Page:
Creature Feature: Armadillo

The Aztecs called them turtle rabbits. German settlers called them armored pigs. Some Southerners refer to them as opossums on the half-shell or Texas speed bumps. Whatever you call them, these fascinating creatures play an important role in the health of our ecosystem. Read on to learn more about the official small mammal of Texas! 

Fast Facts 

  • The name armadillo means “little armored one” in Spanish.  
  • Nine-banded armadillos almost always give birth to four identical quadruplets. 
  • Contrary to popular belief, nine-banded armadillos are unable to roll their shell into a ball. Of the 21 species of armadillo, only the three-banded armadillo can accomplish that feat. 
  • When surprised, nine-banded armadillos tend to leap straight into the air, up to 5 feet! 

What do they look like? 

Here in Texas, only one species of armadillo can be found: the nine-banded armadillo. These little guys are distinguished by the presence of seven to eleven “bands” across the middle of their armor.  

Roughly the size of a small dog, averaging 2.5 feet long and 12 pounds, they don’t have any fur on their brown body save for some hairs under their head and belly.  The most distinctive feature of an armadillo is the bony, armor-like plates that offer protection from predators. They have a long snout they use to root through the soil and powerful claws to dig up dinner.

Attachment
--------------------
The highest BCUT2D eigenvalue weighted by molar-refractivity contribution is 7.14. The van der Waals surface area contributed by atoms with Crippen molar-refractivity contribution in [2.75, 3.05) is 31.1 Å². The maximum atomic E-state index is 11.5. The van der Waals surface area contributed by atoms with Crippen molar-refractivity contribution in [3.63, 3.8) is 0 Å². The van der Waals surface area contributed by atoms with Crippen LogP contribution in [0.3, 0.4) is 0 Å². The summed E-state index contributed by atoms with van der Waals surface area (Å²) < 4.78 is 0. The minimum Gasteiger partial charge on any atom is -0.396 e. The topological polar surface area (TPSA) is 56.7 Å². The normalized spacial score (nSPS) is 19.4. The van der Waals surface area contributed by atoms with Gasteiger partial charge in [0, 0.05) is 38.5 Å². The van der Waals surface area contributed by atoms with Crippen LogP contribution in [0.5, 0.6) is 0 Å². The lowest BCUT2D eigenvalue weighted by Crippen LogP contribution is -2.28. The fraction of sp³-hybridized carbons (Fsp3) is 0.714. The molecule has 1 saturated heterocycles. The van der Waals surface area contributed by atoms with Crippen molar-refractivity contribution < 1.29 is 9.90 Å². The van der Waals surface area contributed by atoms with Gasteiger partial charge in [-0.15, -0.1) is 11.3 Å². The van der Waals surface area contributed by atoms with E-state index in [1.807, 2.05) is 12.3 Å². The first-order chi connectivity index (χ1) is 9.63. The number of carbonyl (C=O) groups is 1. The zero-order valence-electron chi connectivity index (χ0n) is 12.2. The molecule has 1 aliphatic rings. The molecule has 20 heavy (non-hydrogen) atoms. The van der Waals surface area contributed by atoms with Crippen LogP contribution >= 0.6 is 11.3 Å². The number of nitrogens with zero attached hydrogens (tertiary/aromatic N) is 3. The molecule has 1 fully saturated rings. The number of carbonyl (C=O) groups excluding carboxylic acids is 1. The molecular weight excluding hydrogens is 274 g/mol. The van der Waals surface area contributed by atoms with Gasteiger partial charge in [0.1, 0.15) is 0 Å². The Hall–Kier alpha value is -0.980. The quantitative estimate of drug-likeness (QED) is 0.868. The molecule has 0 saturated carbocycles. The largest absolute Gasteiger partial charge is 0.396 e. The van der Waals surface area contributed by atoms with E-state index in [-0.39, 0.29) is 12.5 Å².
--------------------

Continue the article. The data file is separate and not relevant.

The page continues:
What do they eat? 

Armadillos are primarily insectivores and use their keen sense of smell to track invertebrates such as beetles, fire ants, snails, spiders, white grubs, cockroaches and more. They will also eat fruits, seeds, and occasionally carrion. 

What eats them? 

Because of their small size and poor eyesight, nine-banded armadillos fall victim to both larger animals and humans. Coyotes, wolves, bobcats, alligators and even large birds of prey are known to attack armadillos. Most nine-banders are killed by humans, either on purpose for their meat or accidentally by cars. Despite this, the nine-banded armadillo population is considered stable and classified as Least Concern on the IUCN Red List.  

Super swimmers 

While they may not look like it, our regional armadillos are fantastic swimmers! However, their methods are unusual, to say the least. In order to keep their heavy shells from sinking, armadillos will inflate their stomachs to twice their normal size to stay afloat. They’re also known to walk directly across the bottom of rivers and lakes. These unique abilities to cross the water have contributed to the armadillo’s wide population distribution across the United States; nine-banded armadillos primarily reside in the Southeastern U.S. but have been found as far north as Illinois and Nebraska.  

Check out this video to see them in action! 

Regulations and removal 

While armadillos may be considered a nuisance due to their tendency to dig in your yard, it’s important to remember that they consume many creatures we consider pests -cockroaches, grubs, scorpions, termites and more. If you can’t exclude them and are concerned about damage to your plants or lawn, contact a professional for humane removal. Although it is legal to trap armadillos at any time, you must notify the Texas Parks and Wildlife Department before relocating the animal.